Thursday, May 1, 2008

Review: Thewada Tha Ja Theng (Theng's Angel)

  • Directed by Wirote Thongsew
  • Story by and produced by Adirek "Uncle" Wataleela
  • Starring Pongsak Pongsuwan (Theng Therdterng), Kotee Aramboy, Bongkot Kongmalai
  • Released in Thailand cinemas on April 30, 2008
  • Rating: 3/5

Cherubic, child-like comic actor Kotee Aramboy might be clad in white and playing an angel, but the wishes he grants to the hapless Pongsak "Theng" Pongsuwan are postively Faustian. Kotee might as well be dressed in red, have horns and be carrying a pitchfork.

Maybe that will be the sequel.

In Thewada Tha Ja Theng (The Angel Must be Crazy, or Theng's Angel), Theng plays Gluay, a "shabby extra in a likay play". He is ridiculed and beaten by the rubber-faced leading actor of the folk-opera troupe and others in the crew, but the downtrodden guy does have at least one friend -- Oom (Namtam Butsarun), a young woman who brings him noodles.

But Theng only has eyes for Fah (Bongkot Kongmalai), a superstar actress. And when Theng sees Fah wreck her motorcycle and comes to her rescue -- only to find he'd stumbled onto a movie set -- his obsession kicks into overdrive.

Theng also has a fan -- an angel from the shrine of unwanted spirit houses -- who comes to see him perform every night, and when the desperate Theng prays to bring Fah into his life, the angel is there to answer that prayer by blowing on Theng's face (or spitting water at him).

The film is then a mercifully fast-paced succession of different situations, each designed to make use of Theng's comic versatility and keep attention deficit disorder-suffering audiences happy. From a robber in a convenience store, to a ghost-busting policeman/monk (don't ask), to a superstar actor, a hospitalized old man, a wealthy tycoon and even his own murderous doppleganger, Theng plays it up for laughs, with the members of the likay troupe (including veteran actress Viyada Umarin) in roles in the various scenarios.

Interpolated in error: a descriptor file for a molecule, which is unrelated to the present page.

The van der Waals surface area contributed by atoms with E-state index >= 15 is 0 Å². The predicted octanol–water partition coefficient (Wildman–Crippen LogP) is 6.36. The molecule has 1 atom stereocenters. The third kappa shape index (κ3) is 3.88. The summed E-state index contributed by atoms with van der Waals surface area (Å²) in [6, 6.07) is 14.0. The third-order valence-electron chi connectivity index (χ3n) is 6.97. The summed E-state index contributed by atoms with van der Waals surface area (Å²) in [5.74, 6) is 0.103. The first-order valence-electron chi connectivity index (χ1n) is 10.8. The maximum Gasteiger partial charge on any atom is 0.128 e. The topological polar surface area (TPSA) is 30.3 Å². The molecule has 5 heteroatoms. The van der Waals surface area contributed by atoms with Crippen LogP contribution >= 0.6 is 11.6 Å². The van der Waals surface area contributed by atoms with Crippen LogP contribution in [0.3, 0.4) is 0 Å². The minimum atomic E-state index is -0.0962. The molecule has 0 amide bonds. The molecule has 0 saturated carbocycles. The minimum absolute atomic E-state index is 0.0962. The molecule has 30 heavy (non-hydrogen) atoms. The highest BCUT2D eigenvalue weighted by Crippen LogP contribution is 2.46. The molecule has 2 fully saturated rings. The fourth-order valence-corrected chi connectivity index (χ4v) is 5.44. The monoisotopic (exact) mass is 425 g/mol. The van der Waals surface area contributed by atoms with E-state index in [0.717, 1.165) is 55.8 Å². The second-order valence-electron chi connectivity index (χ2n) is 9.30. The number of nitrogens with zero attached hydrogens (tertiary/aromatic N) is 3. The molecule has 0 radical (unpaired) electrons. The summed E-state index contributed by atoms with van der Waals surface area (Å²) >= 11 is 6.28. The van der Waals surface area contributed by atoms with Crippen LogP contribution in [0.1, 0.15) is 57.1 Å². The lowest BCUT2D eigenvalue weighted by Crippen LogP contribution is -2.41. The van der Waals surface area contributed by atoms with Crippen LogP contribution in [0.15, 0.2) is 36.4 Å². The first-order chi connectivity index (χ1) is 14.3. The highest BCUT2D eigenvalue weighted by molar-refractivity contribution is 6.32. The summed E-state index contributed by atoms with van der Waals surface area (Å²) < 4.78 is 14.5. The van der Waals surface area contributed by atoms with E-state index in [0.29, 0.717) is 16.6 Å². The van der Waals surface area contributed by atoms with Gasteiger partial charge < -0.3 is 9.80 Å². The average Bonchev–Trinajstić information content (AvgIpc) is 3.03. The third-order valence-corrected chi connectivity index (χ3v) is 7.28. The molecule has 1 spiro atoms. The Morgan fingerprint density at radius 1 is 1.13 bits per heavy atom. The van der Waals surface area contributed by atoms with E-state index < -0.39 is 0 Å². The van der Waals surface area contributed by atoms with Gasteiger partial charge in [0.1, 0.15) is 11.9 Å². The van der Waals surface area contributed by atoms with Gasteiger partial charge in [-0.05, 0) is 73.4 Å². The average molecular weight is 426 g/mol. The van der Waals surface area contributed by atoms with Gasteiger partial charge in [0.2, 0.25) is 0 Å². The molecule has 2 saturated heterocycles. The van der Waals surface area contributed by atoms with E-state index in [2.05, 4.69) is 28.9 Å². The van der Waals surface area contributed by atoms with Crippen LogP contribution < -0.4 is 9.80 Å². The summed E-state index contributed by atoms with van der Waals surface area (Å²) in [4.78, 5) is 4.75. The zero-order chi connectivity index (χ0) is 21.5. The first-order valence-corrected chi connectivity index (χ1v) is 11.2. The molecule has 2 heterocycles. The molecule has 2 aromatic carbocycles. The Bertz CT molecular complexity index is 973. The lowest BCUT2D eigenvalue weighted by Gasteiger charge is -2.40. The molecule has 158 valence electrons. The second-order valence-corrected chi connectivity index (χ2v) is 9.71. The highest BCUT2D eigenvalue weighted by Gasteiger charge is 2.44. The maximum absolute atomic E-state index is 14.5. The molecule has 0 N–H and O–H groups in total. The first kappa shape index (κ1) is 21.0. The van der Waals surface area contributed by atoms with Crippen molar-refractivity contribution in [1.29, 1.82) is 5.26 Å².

All were designed by the angel to have Theng win Fah's heart, but they all end in disaster.

The best sequence involves a pair of ghosts who have kidnapped Fah. It even manages to be a little scary. Producer Adirek "Uncle" Wataleela and his comedy co-hort Boonthin Thuaykaew again appear as a duo of bumbling policemen also caught up in the ghost plot. Set in apartment 906 (rather than 609), it's essentially a parody of Buppha Rahtree, which introduced the two cops that have since appeared in several other films. Buppha Rahtree director Yuthlert Sippapak himself makes a cameo.

For her part, busty bombshell actress Bongkot plays along good naturedly with whatever Theng and company have to dish out, but there are a couple of moments when she can't keep her 1,000-watt smile under control because she's laughing too hard. It's like watching the players on Saturday Night Live lose their composure during a sketch. The difference here is that the director could have called "cut" and ordered another take. Perhaps he did, but still couldn't find a usable take.

Also telling is deleted scenes and alternative takes -- many of which turned up in the trailer -- play over the end credits, and easily outshine much of the film. These feature Theng in various guises, including Elvis, which he played before in Yuthlert's Killer Tattoo, and as Rambo, in which he shoots his own cameraman.

Despite a preponderance of fart jokes, homoerotic humor and the stock gay drag queen, Theng's Angel has a wholesome message about keeping your head out of the clouds. Keep your expectations modest and you might be entertained by this as well.

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(Cross-published at The Nation Weblog)

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